“The democratic papers, says the O.S. Journal [Ohio State Journal], speak of the capture of the United States Arsenal as unprecedented in the history of this nation. The truth of history requires that this should be corrected. In 1855, on the 4th of December, the United States Arsenal at Liberty, Missouri was seized in a manner which undoubtedly formed the precedent for Brown’s seizure at Harpers Ferry.” – Wyandot Pioneer, November 3, 1859
John Brown’s Raid on Harpers Ferry is widely acknowledged as a cataclysmic event that propelled the United States towards civil war, one contemporary newspaper pronouncing that the raid “advanced the cause of disunion more than any other event.” From October 16 – 18, 1859, Brown and his army of 21 men invaded Harpers Ferry, Virginia, capturing the Federal armory, arsenal, and rifle factory, and taking dozens of prisoners, all with an eye towards ending the institution of slavery. In less than 33 hours the raid was suppressed, with ten of Brown’s men killed, and Brown and six others captured. Over the following weeks Brown’s trial on charges of murder, conspiracy, and treason, splashed across newspapers north and south, forcing even the ambivalent to choose sides on the issue of slavery.
Many were quick to draw comparisons between Brown’s recent raid at Harpers Ferry and the invasion of the arsenal at Liberty, Missouri less than four years earlier. After explaining the particulars of the raid, the Wyandot Pioneer continued that…
“The seizure of an arsenal was to procure arms for the celebrated Missouri invasion against Lawrence, an expedition not much worse than Brown’s, except that his was to free slaves, and theirs to murder freemen to make a way for slaves. This sort of thing has gone far enough. We are glad the government has had its attention called to it. It was singularly resigned to the Missouri affair, but the recent repetition shows that such things are infectious. Now we call on the President to go in vigorously. All these Missourians can be found, without doubt. They have an excellent gift of preserving their own hides. These leaders probably hold government appointments; that is the haven to which most of these patriots drifted. Judge J.T.V. Thompson is no doubt high in authority in Missouri. So also Captain Rice…and Mr. Rout. Let the government indict and hang these insurgents that seized a United States Arsenal, these invaders of a peaceful territory, and these traitors to the nation. This will be an excellent preparation for the execution of Old Brown. Then all the people will exalt the justice of our government. But if all these insurgents, robbers, murderers and traitors, are to go free, and Old Brown is hung, the people and future generations will call it a cowardly murder, totally destitute of the first principle of justice.”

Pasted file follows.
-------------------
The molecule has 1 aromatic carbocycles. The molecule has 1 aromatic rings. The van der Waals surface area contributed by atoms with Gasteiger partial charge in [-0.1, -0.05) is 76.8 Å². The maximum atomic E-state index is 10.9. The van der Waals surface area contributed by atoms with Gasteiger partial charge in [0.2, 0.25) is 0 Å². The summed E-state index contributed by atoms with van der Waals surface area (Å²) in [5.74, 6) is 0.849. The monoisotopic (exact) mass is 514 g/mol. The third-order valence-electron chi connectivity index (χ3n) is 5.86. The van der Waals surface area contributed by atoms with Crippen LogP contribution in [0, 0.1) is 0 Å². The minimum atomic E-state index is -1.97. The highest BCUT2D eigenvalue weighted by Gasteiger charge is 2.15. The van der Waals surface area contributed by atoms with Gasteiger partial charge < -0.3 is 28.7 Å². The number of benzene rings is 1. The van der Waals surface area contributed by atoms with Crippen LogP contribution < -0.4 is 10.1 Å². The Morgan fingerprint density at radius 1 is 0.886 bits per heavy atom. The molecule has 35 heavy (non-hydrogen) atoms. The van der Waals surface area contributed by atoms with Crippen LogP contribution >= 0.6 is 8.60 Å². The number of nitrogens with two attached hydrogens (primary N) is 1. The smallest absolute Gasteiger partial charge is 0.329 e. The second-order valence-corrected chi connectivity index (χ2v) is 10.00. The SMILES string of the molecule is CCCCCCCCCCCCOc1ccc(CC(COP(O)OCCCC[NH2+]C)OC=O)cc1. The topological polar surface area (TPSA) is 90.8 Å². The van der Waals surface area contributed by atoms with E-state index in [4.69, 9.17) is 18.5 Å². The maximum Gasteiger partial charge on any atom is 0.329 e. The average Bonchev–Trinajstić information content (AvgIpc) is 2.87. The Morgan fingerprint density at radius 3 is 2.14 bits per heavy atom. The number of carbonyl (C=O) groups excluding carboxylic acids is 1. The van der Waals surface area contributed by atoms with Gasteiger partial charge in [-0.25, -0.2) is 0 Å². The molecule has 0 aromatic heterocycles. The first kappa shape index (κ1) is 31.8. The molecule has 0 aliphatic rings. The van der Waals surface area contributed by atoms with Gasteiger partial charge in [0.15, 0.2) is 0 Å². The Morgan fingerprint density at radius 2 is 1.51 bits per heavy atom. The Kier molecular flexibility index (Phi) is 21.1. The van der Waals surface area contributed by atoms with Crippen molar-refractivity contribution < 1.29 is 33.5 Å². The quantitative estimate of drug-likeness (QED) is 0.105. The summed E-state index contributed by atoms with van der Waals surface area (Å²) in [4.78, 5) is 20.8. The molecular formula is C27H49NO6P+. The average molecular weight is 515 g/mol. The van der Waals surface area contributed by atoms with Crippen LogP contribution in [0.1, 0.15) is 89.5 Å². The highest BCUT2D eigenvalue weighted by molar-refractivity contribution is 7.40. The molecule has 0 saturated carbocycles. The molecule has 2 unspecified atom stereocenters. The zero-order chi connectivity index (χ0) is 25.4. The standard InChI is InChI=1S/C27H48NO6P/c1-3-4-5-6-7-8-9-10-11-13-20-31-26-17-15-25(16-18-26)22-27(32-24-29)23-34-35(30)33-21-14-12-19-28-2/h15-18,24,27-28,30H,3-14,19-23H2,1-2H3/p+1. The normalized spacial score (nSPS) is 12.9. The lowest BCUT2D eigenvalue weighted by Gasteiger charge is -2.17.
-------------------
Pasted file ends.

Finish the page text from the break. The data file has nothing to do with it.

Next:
The following month U.S. Senator Lyman Trumbull of Illinois delivered a lengthy address on the senate floor, defending his Republican party against southern attacks seeking to align Republicans with John Brown…
“It seems that the arsenal at Liberty was broken up, and what remained of the arms were shipped to other military posts. Now, sir, there is a very striking similarity between the breaking into that arsenal and the attack upon the one at Harpers Ferry. The question of slavery had to do with both. The arsenal in Missouri was broken into for the purpose of obtaining arms to force slavery upon Kansas; the arsenal at Harpers Ferry was taken possession of for the purpose of expelling slavery from the state of Virginia – both unjustifiable, and it seems to me both proper subjects to be inquired into.”
“Perhaps the latter would never have occurred if inquiry had been made, and the proper steps had been taken when the cry came up from Kansas of these outrages, and when citizens of Kansas were murdered by the very army taken from this arsenal, or at any rate by persons in the same army with them. Then the complaints that were made were treated as the “shrieks of bleeding Kansas,” and they could not be heard. I trust they may get a better hearing now. Now, sir, when the shrieks of Virginia are heard, and the ears of the country are opened, I trust those from Kansas may get a hearing also. I am prepared to hear both; and I hope that the investigation in regard to Harpers Ferry may be impartial, thorough, and complete, and let whoever is implicated in the unlawful transactions there be held responsible; and so, too, in regard to the seizure of the arsenal in the state of Missouri.”
That both raids focused on the institution of slavery is perhaps the easiest comparison to draw, as they diverge quickly from there. The Liberty raid had been orchestrated by pro-slavery Missourians intent on seeing Kansas admitted tot he Union as a slave state, while Brown’s raid at Harpers Ferry sought to attack the institution in its stronghold of Virginia. If Brown could drive slavery from one county in Virginia, he could weaken in the institution in the entire state, thereby weakening slavery throughout the South.